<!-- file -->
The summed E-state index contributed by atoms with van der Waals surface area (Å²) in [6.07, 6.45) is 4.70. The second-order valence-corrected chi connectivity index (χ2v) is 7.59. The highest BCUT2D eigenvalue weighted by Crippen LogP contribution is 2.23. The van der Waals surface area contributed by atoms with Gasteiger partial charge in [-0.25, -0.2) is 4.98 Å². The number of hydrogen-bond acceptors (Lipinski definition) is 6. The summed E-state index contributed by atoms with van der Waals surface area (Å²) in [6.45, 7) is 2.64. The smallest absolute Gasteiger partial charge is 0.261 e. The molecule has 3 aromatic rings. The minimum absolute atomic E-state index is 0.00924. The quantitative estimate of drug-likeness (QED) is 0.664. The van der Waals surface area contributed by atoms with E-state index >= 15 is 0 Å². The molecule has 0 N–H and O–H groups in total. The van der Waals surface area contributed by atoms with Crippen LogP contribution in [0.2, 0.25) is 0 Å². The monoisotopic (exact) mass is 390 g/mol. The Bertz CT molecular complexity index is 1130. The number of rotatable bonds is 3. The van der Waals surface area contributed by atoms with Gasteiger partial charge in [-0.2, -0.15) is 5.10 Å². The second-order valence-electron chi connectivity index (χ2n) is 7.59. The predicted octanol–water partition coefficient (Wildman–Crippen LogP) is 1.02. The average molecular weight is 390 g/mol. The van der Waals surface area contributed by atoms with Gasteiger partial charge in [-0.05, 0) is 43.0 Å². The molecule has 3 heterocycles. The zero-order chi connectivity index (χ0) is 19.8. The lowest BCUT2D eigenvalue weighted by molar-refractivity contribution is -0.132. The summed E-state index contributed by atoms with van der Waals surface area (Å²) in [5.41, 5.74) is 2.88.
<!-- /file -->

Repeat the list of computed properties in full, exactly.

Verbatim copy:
The summed E-state index contributed by atoms with van der Waals surface area (Å²) in [6.07, 6.45) is 4.70. The second-order valence-corrected chi connectivity index (χ2v) is 7.59. The highest BCUT2D eigenvalue weighted by Crippen LogP contribution is 2.23. The van der Waals surface area contributed by atoms with Gasteiger partial charge in [-0.25, -0.2) is 4.98 Å². The number of hydrogen-bond acceptors (Lipinski definition) is 6. The summed E-state index contributed by atoms with van der Waals surface area (Å²) in [6.45, 7) is 2.64. The smallest absolute Gasteiger partial charge is 0.261 e. The molecule has 3 aromatic rings. The minimum absolute atomic E-state index is 0.00924. The quantitative estimate of drug-likeness (QED) is 0.664. The van der Waals surface area contributed by atoms with E-state index >= 15 is 0 Å². The molecule has 0 N–H and O–H groups in total. The van der Waals surface area contributed by atoms with Crippen LogP contribution in [0.2, 0.25) is 0 Å². The monoisotopic (exact) mass is 390 g/mol. The Bertz CT molecular complexity index is 1130. The number of rotatable bonds is 3. The van der Waals surface area contributed by atoms with Gasteiger partial charge in [-0.2, -0.15) is 5.10 Å². The second-order valence-electron chi connectivity index (χ2n) is 7.59. The predicted octanol–water partition coefficient (Wildman–Crippen LogP) is 1.02. The average molecular weight is 390 g/mol. The van der Waals surface area contributed by atoms with Gasteiger partial charge in [-0.05, 0) is 43.0 Å². The molecule has 3 heterocycles. The zero-order chi connectivity index (χ0) is 19.8. The lowest BCUT2D eigenvalue weighted by molar-refractivity contribution is -0.132. The summed E-state index contributed by atoms with van der Waals surface area (Å²) in [5.41, 5.74) is 2.88.